July 2019
Volume 60, Issue 9
Open Access
ARVO Annual Meeting Abstract  |   July 2019
Optical Simulation Approach to Compare Visual Outcomes from Different IOLs under Same Testing Conditions
Author Affiliations & Notes
  • Kevin Baker
    Alcon, Texas, United States
  • Jeff Lutkenhaus
    Alcon, Texas, United States
  • Zaiwei Xu
    Alcon, Texas, United States
  • Jessie Lemp-Hull
    Alcon, Texas, United States
  • Footnotes
    Commercial Relationships   Kevin Baker, Alcon (E); Jeff Lutkenhaus, Alcon (E); Zaiwei Xu, Alcon (E); Jessie Lemp-Hull, Alcon (E)
  • Footnotes
    Support  None
Investigative Ophthalmology & Visual Science July 2019, Vol.60, 3718. doi:
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      Kevin Baker, Jeff Lutkenhaus, Zaiwei Xu, Jessie Lemp-Hull; Optical Simulation Approach to Compare Visual Outcomes from Different IOLs under Same Testing Conditions. Invest. Ophthalmol. Vis. Sci. 2019;60(9):3718.

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      © ARVO (1962-2015); The Authors (2016-present)

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Purpose : To design and power clinical trial objectives appropriately it is useful to have comparable performance metrics when comparing different intraocular lenses (IOLs), which is not always available. Creating representative optical eye models unique to an IOL allows simulations to run with the same test conditions, so that performance comparison predictions can be made with good confidence.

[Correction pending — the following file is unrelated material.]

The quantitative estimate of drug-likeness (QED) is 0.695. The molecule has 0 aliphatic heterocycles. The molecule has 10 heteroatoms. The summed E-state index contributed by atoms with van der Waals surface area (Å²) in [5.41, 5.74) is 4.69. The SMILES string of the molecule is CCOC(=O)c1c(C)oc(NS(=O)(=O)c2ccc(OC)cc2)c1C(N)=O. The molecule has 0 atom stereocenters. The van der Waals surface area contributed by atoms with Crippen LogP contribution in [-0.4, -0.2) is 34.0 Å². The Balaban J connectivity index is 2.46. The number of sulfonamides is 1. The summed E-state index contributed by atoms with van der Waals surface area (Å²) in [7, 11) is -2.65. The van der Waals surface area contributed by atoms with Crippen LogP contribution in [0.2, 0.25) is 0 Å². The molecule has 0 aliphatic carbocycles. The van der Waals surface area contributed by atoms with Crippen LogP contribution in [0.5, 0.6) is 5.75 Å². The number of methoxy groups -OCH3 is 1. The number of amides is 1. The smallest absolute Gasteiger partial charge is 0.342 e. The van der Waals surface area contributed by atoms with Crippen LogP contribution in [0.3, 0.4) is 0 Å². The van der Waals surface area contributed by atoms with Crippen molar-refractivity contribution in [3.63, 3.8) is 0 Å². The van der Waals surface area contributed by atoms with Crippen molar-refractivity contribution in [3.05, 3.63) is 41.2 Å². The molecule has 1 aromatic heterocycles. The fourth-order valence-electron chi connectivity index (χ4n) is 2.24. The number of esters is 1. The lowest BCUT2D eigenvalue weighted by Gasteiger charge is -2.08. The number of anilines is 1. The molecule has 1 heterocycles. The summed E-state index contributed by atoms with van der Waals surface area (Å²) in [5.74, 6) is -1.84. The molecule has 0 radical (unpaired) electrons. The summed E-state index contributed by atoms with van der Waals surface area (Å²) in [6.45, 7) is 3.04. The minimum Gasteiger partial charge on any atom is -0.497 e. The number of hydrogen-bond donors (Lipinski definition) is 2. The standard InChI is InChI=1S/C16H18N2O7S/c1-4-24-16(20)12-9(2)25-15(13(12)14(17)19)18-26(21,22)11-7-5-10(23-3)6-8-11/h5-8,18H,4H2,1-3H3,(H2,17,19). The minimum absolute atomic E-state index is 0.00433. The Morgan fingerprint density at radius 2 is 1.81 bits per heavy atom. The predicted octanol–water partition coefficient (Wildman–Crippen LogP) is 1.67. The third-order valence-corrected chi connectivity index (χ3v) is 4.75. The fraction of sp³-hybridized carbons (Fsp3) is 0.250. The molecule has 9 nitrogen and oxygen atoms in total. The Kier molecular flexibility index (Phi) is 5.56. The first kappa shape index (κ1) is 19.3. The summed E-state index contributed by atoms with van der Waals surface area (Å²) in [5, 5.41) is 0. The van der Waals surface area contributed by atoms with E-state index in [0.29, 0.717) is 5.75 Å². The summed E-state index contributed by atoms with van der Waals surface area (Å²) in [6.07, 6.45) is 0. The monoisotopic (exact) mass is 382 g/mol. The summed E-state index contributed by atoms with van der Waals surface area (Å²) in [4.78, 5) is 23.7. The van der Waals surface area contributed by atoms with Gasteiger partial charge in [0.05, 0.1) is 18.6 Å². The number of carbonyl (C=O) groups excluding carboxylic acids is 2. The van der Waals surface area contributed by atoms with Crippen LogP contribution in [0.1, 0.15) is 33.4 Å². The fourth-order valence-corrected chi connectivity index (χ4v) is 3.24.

Methods : Anterior and posterior IOL cross section surface profiles using white light interferometry and optical data (refractive index, Abbe #) were measured experimentally for several monofocal, multifocal and extended depth of focus IOLs. Custom signal pre-processing algorithms (Matlab) were applied to each profile to reduce noise and ensure that each profile is symmetric about the center. The processed profile’s base shape was estimated by fitting the data to a 6th order even asphere function. The remaining fitting residual was used to create a 2-D grid of surface sag values. Simulation results were generated using optical raytracing software (Zemax) by replacing the Navarro optical eye model’s lens data with the IOL’s base asphere shape, grid sag, and optical data. IOL eye models were validated by comparing simulation results with analogous bench measures and clinic outcomes.

Results : Fitting each IOL’s surface profile to the asphere function provides an accurate representation of the base shape; and the residual sag profile uncovers any underlying structure (diffraction patterns are now revealed). Bench and simulated modulation transfer function (MTF) curves show similar characteristics (shapes and magnitudes) and both highlight unique IOL differences. Optical metrics describing the simulations (e.g., area under MTF curve) are correlated with clinical visual performance outcomes illustrating their direct relationship to one another. Badal bench and simulation images are comparable to one another further validating each IOL model’s effectiveness. Simulated defocus curves generated for the IOL models under the same test conditions emphasize predicted visual performance differences at specific defocus levels that could aid in new IOL product development and testing.

Conclusions : IOL model simulations generated using the same test conditions demonstrate that this approach is useful when predicting visual outcomes and comparing different IOLs.

This abstract was presented at the 2019 ARVO Annual Meeting, held in Vancouver, Canada, April 28 - May 2, 2019.


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